¶7 The Commissioners are free to approve or reject any determination by the OUSF Administrator. Under the rules, if no one objects to the Administrator's determination, an order approving the funding request is issued by the Commission. OAC 165:59-3-62(j). If, however, a party is not satisfied with the OUSF Administrator's determination, the party may file a request for reconsideration by the Commission and the matter is set for hearing. OAC 165:59-3-62(h) and (i). The Commission is the ultimate arbiter of the issues. See, Cameron v. Corporation Com 'n, 1966 OK 75, ¶29, 414 P.2d 266, 272 (on appeal from an oil and gas spacing order, the Court noted that regardless of whatever weight the Commission may attach to an examiner's report, "the Commission is the final arbiter of the issues"). See also, State ex rel. Cartwright v. Southwestern Bell Telephone Co., 1983 OK 40, ¶32, 662 P.2d 675, 681 (quoting Cameron).

¶8 The Commission, by a 2-1 vote, denied reimbursement. Commissioner Dana Murphy, dissenting in each of these companion cases, has stated that although she may not agree with the need for the fund, she feels she must uphold the Legislature's will as long as the fund exists. She dissented to the denial of Medicine Park's request stating that because she didn't believe the majority decision "comports with the Oklahoma Legislature's intent to, in part, provide support to small, rural carriers who have experienced increases in costs as a result of changes required by governmental acts and with the Legislative policy to preserve and advance universal services."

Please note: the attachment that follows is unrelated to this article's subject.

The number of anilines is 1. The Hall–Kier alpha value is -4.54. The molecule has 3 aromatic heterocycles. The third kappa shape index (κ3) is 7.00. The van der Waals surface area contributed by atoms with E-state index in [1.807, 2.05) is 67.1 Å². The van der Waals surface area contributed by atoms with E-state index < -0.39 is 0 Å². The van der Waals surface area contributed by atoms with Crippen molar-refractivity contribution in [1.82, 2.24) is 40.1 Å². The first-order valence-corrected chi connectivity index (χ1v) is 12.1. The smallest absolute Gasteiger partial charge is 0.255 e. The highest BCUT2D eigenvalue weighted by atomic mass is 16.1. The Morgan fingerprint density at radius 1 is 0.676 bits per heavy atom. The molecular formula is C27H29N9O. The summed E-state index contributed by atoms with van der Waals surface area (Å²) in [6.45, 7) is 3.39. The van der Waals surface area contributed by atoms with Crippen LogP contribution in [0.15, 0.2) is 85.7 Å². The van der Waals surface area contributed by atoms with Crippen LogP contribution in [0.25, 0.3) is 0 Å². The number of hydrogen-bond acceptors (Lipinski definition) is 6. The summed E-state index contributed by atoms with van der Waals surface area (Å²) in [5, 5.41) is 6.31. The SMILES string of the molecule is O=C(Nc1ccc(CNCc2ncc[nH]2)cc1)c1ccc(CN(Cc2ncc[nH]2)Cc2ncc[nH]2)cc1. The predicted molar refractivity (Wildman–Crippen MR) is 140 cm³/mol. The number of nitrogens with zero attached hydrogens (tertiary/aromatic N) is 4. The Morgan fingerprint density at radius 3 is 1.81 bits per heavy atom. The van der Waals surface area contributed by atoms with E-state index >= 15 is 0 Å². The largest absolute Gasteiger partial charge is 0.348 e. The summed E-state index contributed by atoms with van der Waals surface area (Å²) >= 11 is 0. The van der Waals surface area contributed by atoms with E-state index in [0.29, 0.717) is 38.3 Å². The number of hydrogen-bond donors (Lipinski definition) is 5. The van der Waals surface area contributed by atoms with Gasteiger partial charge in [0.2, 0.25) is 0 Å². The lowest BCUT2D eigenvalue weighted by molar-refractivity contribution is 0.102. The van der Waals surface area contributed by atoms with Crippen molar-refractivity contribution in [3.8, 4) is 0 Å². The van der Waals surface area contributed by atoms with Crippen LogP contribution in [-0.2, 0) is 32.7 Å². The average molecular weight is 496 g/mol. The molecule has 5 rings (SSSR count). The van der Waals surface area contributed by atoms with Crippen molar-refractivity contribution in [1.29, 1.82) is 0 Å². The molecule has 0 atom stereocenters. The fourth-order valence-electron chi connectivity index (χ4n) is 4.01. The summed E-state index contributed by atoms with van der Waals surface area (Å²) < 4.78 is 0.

¶9 In 2014, the Commission denied a request for OUSF funding from Dobson Telephone Company. See Dobson Telephone Co. v. State ex rel. Okla. Corporation Comm., 2017 OK CIV APP 16, 392 P.3d 295. Dobson sought reimbursement, under Subsection (K)1)(b) of the OUSF, for costs incurred to relocate its telephone facilities as required by the city of Oklahoma City for a street-widening project. Because the request had been issued by the city, and not the county commission or ODOT, the Commission narrowly interpreted the statute and concluded that the Fund was not authorized to pay for such relocation costs.